Director and co-writer Seth Dalton deftly directs the two actors, and manages to create a seamy and seedy atmosphere. One can almost smell the rotting corpses from the screen and hear the pervasive buzzing of dozens of flies in the cramped space. The colors within the film are muted and filled with pale yellow light and faded, brownish walls which only contribute to the claustrophobic atmosphere. The score is suitably creepy and also adds to the buildup in tension. The cinematography is also quite good, with terrific close-ups that fade from focus and shots that keep the viewer off-kilter. One of my favorite scenes is a master shot of the two friends in the tiny living space as they converse with each other. The camera slowly tilts to the right, then to the left, and back again to the right, perfectly conveying just how crazy the two friends really are. This is a well-crafted little film.

The film is also quite humorous. Admittedly, most of the humor is fairly dark and will leave some viewers put off, but, for example, I thought Harry’s cavorting against the doorjamb as he describes his coworker’s tryst with a corpse was hilarious. There is also a running gag (no pun intended) using the mouthpiece of the phone. Each time the phone is used, the friends have to explain why it’s hard for the caller to hear them. It seems like such a simple explanation: "Because I unscrewed the mouthpiece" each character replies, as if that is a perfectly ample explanation, not even bothering to think the caller might want to know why they unscrewed the mouthpiece. But as incongruous as that explanation may sound to the caller, they have no idea why the mouthpiece was unscrewed nor what the two friends did with the now-empty mouthpiece, to say nothing about the fact that they have no problem whatsoever in using the phone for calls even after they have both used it for …other purposes.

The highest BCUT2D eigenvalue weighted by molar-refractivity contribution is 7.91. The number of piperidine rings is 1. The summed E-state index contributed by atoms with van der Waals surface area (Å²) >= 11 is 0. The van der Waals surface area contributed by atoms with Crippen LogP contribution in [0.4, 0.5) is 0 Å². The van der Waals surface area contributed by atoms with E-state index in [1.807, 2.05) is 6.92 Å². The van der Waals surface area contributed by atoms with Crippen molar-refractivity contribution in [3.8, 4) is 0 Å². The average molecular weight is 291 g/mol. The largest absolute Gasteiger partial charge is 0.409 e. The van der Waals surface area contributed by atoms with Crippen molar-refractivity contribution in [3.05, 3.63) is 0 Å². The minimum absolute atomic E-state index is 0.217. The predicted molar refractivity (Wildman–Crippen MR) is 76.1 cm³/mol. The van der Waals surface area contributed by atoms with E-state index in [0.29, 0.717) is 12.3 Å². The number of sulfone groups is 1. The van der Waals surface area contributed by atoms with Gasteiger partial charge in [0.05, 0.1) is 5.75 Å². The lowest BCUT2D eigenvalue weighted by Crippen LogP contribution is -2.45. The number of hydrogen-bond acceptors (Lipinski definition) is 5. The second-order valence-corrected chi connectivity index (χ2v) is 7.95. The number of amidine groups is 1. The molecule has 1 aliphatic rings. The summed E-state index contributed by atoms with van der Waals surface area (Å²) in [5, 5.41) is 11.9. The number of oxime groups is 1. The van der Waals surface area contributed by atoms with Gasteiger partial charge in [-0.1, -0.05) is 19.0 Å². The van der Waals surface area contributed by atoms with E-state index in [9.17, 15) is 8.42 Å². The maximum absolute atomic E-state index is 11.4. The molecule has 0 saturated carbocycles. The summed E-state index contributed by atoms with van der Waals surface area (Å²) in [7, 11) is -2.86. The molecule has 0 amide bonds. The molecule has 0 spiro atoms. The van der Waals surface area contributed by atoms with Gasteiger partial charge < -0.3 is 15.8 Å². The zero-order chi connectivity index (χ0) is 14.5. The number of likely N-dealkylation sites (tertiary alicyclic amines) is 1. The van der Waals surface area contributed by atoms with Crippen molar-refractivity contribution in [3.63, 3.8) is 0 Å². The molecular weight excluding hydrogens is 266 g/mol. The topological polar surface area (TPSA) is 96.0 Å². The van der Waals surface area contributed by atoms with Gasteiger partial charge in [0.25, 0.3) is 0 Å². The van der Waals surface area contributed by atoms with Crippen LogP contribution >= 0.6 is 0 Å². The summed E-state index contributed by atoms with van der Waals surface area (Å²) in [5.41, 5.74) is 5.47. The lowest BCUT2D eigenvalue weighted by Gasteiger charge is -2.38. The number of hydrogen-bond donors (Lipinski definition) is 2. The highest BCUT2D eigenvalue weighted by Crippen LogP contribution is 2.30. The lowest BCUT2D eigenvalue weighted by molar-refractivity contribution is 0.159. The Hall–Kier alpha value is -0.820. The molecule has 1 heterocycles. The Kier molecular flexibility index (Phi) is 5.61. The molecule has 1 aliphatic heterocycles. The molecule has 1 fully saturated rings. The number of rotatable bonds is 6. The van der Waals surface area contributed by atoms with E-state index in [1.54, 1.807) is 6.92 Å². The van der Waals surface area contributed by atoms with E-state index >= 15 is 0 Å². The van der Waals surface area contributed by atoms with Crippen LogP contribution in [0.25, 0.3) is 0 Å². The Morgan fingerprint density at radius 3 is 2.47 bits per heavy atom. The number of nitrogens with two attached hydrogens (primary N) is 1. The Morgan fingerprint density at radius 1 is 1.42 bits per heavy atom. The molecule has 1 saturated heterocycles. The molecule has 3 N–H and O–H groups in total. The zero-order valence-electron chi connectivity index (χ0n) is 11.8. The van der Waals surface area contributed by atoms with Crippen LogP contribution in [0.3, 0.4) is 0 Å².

In the end, Harry becomes bored and Jack invites his friend to leave as Jack has become irritated with his rambunctious companion. As Harry leaves, Jack calls the police to report the crimes, and that’s where the film ends. Or does it? One can imagine that the police don’t even bother to check on the authenticity of the call. In an area like South Central L.A., they probably have more pressing calls and can’t be bothered with every crank call they receive, especially those that are difficult to hear…. We also have information that someone, presumably the tailor’s wife, is on a trip but should return very soon. Will she return only to become the next victim in this bizarre crime? One can also imagine that quite possibly she is the one who wears the proverbial pants in this relationship and maybe she will survive to berate and belittle the little tailor, causing him to build up even more anger that will be unleashed on other unsuspecting customers. Or maybe the police will arrive in time to end this spree before it really gets out of hand. Regardless, Charles Bukowski’s The Little Tailor will certainly leave an impression on the viewer–the kind of impression that makes you want to wash the filth off once the credits roll!

Charles Bukowski’s The Little Tailor is currently making the festival rounds and can be seen in late February/early March at the Cinequest Film Festival in San Jose, California. If you live nearby and have a dark sense of humor, drop by and give this one a shot.